HONOLULU (KHON2) — Hawaii cattle ranchers are feeling the heat as the drought persists. They say it’s forcing them to spend a lot more money and threatening their livelihood.
Drought conditions in Waikoloa on the Big Island have forced ranchers to move their cattle away to greener pastures. That drove Nando the bull to Brittany Isaac’s backyard.
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“As the drought got worse, I think he just gave up grazing. There’s just literally nothing to graze,” said Isaac.
Nando was emaciated when she first started feeding him, and has now become a family pet.
“He’s doing a lot better but his hip bones are really skinny,” said Isaac. “You can see all of his ribs, but in the last few days with all the extra food, he’s looking like he’s starting to fill out a little bit more.”
Earlier this month, cows were roaming through people’s yards in Makakilo, searching for food and water. Gauges show that the ranch there received six inches of rain in the past two years. It normally gets 22 inches per year.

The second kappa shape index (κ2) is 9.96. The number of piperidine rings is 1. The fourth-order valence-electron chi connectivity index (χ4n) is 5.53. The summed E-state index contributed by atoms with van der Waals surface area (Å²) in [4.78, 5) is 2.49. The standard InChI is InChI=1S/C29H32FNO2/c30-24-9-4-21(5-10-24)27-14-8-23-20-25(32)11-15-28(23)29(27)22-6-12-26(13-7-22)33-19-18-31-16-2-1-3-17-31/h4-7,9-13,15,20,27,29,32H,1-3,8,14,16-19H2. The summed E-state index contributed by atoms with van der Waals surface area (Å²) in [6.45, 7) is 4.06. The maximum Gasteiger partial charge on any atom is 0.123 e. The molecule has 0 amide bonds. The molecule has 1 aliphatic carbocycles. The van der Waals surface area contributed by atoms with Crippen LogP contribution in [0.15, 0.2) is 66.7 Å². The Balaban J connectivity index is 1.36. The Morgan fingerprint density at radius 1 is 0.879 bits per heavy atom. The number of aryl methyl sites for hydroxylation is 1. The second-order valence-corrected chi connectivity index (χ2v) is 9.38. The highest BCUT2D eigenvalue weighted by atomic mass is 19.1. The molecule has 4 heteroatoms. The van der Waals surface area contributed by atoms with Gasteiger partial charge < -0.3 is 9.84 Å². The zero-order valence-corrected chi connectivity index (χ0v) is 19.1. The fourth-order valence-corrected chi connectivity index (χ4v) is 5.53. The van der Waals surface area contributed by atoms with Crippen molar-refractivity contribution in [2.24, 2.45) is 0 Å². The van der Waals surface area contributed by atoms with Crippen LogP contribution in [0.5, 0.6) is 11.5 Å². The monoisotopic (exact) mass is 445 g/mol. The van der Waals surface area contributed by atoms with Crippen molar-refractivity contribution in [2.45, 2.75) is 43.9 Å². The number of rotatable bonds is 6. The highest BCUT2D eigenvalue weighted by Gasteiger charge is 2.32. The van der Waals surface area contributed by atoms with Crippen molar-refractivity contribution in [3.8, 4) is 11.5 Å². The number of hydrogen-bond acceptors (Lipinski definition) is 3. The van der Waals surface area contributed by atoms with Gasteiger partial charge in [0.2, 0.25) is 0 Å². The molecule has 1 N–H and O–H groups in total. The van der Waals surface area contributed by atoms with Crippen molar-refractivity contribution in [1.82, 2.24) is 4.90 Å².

“So they’ve been bringing in supplemental feed,” said Nicole Galase, managing director at the Hawaii Cattlemen’s Council. “That means trucking in heavy bags, having people to lay out the feed for the cattle, and doing that on a daily basis.”
Galase says that amounts to thousands of dollars in additional costs. The drought comes at a time when ranchers are trying to ramp up production because of increased demand for local beef. She says it’s important that they get the support they need to keep production going.
“If we were to lose the cattle industry here in Hawaii, that would put us at a really big disadvantage if there were to be any sort of disruptions to the supply chains,” said Galase.
The industry is pushing for the USDA to approve bigger grants to ranchers and for that money to be given in a more timely manner.
As for Nando, donations through a Go Fund Me drive have helped Isaac keep him well fed. She plans to ask the owner if she and her family can adopt him. If you want to donate, click here.